edge of the city.  He and I often drove into the desert looking for wild animals. 
We soon knew where a mountain lion lived near Cave Creek (an area of 
resorts and big houses today), where to find springs, and what all the plants 
and animals were named. 

Our family explored all corners of Arizona and ventured a trip or two into 
Mexico before the big highway down the west coast of that country made 
travel easy.  More that a few books came from these trips.  We spent at 
least a part of each summer on the Kaibab plateau near the north rim of the 
Grand Canyon, an area he and I both loved.  At that time, you could see deer 
herds that numbered in the hundreds grazing in the meadows in the evening 
and find wild turkeys in the ponderosa and spruce forests.  He enjoyed the 
great abundance of wildlife and the general lack of human population. 

As I grew up in Phoenix, I became more aware of how hard my father worked. 
It was not unusual for him to spend the entire day in his office, typing with 
two fingers on his old manual typewriter, then eat supper and go back to 
writing.  I didn't fully appreciate that until I started working myself.  His days 
were not eight-hour days, and often he worked seven-day weeks.  By no 
means all of his books and stories were accepted for publication, and such 
hard work was the only means he had of guaranteeing a living for all of us. 

My father's last years were marked by frequent depression and illness. 
Contrary to some of the biographies on the web site, no one really know 
what was wrong with him.  He spend more and more time with 
physicians, but we never knew for sure what his illness was.  A brain tumor 
was never confirmed.  He became suicidal, was patently deeply unhappy, 
and began often to write articles too dark for publication.  As was typical 
of him, Dad still gave generously of his time, not only to schools and libraries, 
but also, by teaching writing in Arizona prisons and the mental institution.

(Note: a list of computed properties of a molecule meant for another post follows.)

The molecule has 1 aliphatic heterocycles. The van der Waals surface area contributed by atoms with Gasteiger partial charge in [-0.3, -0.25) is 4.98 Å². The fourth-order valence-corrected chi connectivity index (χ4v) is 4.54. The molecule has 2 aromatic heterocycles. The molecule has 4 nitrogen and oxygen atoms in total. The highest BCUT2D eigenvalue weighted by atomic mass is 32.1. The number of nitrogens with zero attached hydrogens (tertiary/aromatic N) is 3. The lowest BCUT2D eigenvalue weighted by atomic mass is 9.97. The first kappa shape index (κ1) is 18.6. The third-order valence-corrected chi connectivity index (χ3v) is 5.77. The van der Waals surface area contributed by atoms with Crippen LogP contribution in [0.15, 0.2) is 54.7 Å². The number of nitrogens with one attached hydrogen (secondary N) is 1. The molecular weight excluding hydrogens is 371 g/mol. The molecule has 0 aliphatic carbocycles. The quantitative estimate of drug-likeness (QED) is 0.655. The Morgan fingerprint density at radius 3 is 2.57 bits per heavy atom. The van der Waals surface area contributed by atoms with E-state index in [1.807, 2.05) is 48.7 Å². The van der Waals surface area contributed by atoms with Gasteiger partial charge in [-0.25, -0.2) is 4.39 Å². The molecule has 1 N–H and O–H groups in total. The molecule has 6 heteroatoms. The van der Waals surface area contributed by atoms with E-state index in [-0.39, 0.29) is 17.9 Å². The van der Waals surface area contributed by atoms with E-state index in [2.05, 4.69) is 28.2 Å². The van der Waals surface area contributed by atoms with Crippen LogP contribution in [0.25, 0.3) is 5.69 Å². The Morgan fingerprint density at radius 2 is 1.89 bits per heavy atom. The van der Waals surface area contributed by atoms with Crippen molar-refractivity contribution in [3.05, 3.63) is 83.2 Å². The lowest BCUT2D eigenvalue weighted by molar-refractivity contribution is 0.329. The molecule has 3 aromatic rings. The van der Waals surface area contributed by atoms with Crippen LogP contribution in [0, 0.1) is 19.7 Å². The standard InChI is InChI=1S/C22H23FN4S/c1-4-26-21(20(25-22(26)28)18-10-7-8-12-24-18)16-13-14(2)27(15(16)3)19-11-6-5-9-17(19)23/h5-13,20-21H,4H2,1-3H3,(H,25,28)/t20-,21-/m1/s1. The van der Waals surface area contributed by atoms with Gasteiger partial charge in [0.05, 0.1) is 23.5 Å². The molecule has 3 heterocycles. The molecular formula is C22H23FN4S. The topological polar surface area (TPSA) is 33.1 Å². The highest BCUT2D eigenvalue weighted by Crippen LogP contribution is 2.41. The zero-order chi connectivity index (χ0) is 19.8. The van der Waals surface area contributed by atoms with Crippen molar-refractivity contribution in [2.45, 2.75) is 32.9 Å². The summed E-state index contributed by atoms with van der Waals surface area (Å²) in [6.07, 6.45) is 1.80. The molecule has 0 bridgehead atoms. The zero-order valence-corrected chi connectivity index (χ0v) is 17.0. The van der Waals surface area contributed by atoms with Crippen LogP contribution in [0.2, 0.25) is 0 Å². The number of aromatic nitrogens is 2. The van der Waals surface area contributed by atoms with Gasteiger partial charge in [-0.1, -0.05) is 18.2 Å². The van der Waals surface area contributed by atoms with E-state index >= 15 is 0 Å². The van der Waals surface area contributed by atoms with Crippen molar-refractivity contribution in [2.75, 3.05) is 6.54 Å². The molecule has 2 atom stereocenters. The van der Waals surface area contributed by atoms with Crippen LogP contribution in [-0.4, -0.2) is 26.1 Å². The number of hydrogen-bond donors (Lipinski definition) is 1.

I was away at college his last year, but I came home for summer holidays. 
My parents had a cabin in Lakeside, a small community in the White 
Mountains of Arizona.  We were there when my father simply disappeared. 
Some days later we managed to confirm that he had returned to our 
house in Phoenix.  We went back, and the next day he took his own life. 
The only thing his doctor said to me was that he'd been afraid of something 
like this. 

I have greatly missed my father in the years since.  He would have been 
interested in my career as a college teacher of literature and perhaps even 
more interested in my second career as a software technical writer.  More 
that that, however, he would have enjoyed all the rivers and lakes I've fished, 
all the trails I've hiked, and all the place I've seen.  He'd have enjoyed my 
many dogs and other pets.  And he would have had fun talking about the 
books I've read and the thoughts I've had.  Those things were never to be 
shared with him. 

To some extent I still hear from young people who enjoy Dad's books. I've 
also occasionally met someone who was delighted to meet Jim Kjelgaard's 
daughter.  A man I worked with in a high tech company near Portland, Oregon, 
once told me that my father's books kept him out of jail.  That was a claim I 
had not heard before, and I asked him what he meant.  He told me that his 
boyhood companions had been wild and many of them had gone to prison. 
However, my father's books awoke in this man an interest in the outdoors 
that turned him toward spending his time in Oregon's wild places.  He felt 
that my father's writing had helped form his character, and indeed he had 
turned into a fine man.  I don't suppose there's a compliment Dad would 
rather have had, and I could only be sorry that he wasn't there so I could tell 

Karen Kjelgaard    November 1998 


Last updated January 15, 1999